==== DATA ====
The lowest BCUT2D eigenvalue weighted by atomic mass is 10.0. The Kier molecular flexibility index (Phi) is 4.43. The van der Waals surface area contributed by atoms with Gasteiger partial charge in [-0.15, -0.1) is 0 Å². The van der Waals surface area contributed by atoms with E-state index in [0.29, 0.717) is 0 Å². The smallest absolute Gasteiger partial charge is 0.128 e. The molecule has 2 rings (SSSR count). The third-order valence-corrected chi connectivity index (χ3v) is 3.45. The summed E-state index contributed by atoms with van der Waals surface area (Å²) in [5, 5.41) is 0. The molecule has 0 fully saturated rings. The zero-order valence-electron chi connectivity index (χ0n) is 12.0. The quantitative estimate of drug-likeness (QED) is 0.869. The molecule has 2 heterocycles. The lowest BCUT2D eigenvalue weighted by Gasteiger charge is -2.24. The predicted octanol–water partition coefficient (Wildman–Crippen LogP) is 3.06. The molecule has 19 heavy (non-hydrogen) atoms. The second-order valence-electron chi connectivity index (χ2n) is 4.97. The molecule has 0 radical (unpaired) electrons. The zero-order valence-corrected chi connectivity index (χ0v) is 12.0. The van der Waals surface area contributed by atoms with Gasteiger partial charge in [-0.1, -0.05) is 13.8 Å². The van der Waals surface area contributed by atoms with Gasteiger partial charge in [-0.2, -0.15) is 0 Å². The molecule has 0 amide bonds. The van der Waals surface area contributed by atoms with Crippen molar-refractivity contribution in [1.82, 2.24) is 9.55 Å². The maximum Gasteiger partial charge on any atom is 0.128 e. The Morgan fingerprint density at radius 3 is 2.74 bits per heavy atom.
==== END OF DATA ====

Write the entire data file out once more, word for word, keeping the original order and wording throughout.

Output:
The lowest BCUT2D eigenvalue weighted by atomic mass is 10.0. The Kier molecular flexibility index (Phi) is 4.43. The van der Waals surface area contributed by atoms with Gasteiger partial charge in [-0.15, -0.1) is 0 Å². The van der Waals surface area contributed by atoms with E-state index in [0.29, 0.717) is 0 Å². The smallest absolute Gasteiger partial charge is 0.128 e. The molecule has 2 rings (SSSR count). The third-order valence-corrected chi connectivity index (χ3v) is 3.45. The summed E-state index contributed by atoms with van der Waals surface area (Å²) in [5, 5.41) is 0. The molecule has 0 fully saturated rings. The zero-order valence-electron chi connectivity index (χ0n) is 12.0. The quantitative estimate of drug-likeness (QED) is 0.869. The molecule has 2 heterocycles. The lowest BCUT2D eigenvalue weighted by Gasteiger charge is -2.24. The predicted octanol–water partition coefficient (Wildman–Crippen LogP) is 3.06. The molecule has 19 heavy (non-hydrogen) atoms. The second-order valence-electron chi connectivity index (χ2n) is 4.97. The molecule has 0 radical (unpaired) electrons. The zero-order valence-corrected chi connectivity index (χ0v) is 12.0. The van der Waals surface area contributed by atoms with Gasteiger partial charge in [-0.1, -0.05) is 13.8 Å². The van der Waals surface area contributed by atoms with Gasteiger partial charge in [-0.2, -0.15) is 0 Å². The molecule has 0 amide bonds. The van der Waals surface area contributed by atoms with Crippen molar-refractivity contribution in [1.82, 2.24) is 9.55 Å². The maximum Gasteiger partial charge on any atom is 0.128 e. The Morgan fingerprint density at radius 3 is 2.74 bits per heavy atom.